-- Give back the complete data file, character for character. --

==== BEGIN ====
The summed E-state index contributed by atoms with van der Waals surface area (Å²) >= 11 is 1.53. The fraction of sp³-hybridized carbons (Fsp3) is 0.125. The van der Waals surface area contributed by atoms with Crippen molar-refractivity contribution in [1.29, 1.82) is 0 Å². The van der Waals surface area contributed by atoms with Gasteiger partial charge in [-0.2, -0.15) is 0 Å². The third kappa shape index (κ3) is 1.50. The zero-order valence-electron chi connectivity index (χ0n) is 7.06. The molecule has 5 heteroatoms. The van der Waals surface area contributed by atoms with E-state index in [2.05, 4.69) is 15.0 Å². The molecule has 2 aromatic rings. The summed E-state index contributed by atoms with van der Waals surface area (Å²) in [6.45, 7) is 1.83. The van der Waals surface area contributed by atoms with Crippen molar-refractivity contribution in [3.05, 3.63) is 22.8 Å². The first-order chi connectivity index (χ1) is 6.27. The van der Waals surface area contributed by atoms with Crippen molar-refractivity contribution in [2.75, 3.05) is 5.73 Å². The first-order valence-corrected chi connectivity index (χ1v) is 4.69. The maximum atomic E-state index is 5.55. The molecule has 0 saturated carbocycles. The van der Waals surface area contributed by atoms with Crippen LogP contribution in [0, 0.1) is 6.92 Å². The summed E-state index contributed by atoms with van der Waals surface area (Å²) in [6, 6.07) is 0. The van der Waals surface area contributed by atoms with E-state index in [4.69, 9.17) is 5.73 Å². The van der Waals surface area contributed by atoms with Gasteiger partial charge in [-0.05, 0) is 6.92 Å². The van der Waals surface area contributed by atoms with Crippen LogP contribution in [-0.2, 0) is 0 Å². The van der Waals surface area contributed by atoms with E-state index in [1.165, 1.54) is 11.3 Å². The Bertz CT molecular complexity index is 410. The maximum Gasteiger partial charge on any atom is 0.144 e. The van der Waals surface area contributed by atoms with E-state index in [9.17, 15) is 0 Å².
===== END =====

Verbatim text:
The summed E-state index contributed by atoms with van der Waals surface area (Å²) >= 11 is 1.53. The fraction of sp³-hybridized carbons (Fsp3) is 0.125. The van der Waals surface area contributed by atoms with Crippen molar-refractivity contribution in [1.29, 1.82) is 0 Å². The van der Waals surface area contributed by atoms with Gasteiger partial charge in [-0.2, -0.15) is 0 Å². The third kappa shape index (κ3) is 1.50. The zero-order valence-electron chi connectivity index (χ0n) is 7.06. The molecule has 5 heteroatoms. The van der Waals surface area contributed by atoms with E-state index in [2.05, 4.69) is 15.0 Å². The molecule has 2 aromatic rings. The summed E-state index contributed by atoms with van der Waals surface area (Å²) in [6.45, 7) is 1.83. The van der Waals surface area contributed by atoms with Crippen molar-refractivity contribution in [3.05, 3.63) is 22.8 Å². The first-order chi connectivity index (χ1) is 6.27. The van der Waals surface area contributed by atoms with Crippen molar-refractivity contribution in [2.75, 3.05) is 5.73 Å². The first-order valence-corrected chi connectivity index (χ1v) is 4.69. The maximum atomic E-state index is 5.55. The molecule has 0 saturated carbocycles. The van der Waals surface area contributed by atoms with Crippen LogP contribution in [0, 0.1) is 6.92 Å². The summed E-state index contributed by atoms with van der Waals surface area (Å²) in [6, 6.07) is 0. The van der Waals surface area contributed by atoms with E-state index in [4.69, 9.17) is 5.73 Å². The van der Waals surface area contributed by atoms with Gasteiger partial charge in [-0.05, 0) is 6.92 Å². The van der Waals surface area contributed by atoms with Crippen LogP contribution in [-0.2, 0) is 0 Å². The van der Waals surface area contributed by atoms with E-state index in [1.165, 1.54) is 11.3 Å². The Bertz CT molecular complexity index is 410. The maximum Gasteiger partial charge on any atom is 0.144 e. The van der Waals surface area contributed by atoms with E-state index in [9.17, 15) is 0 Å².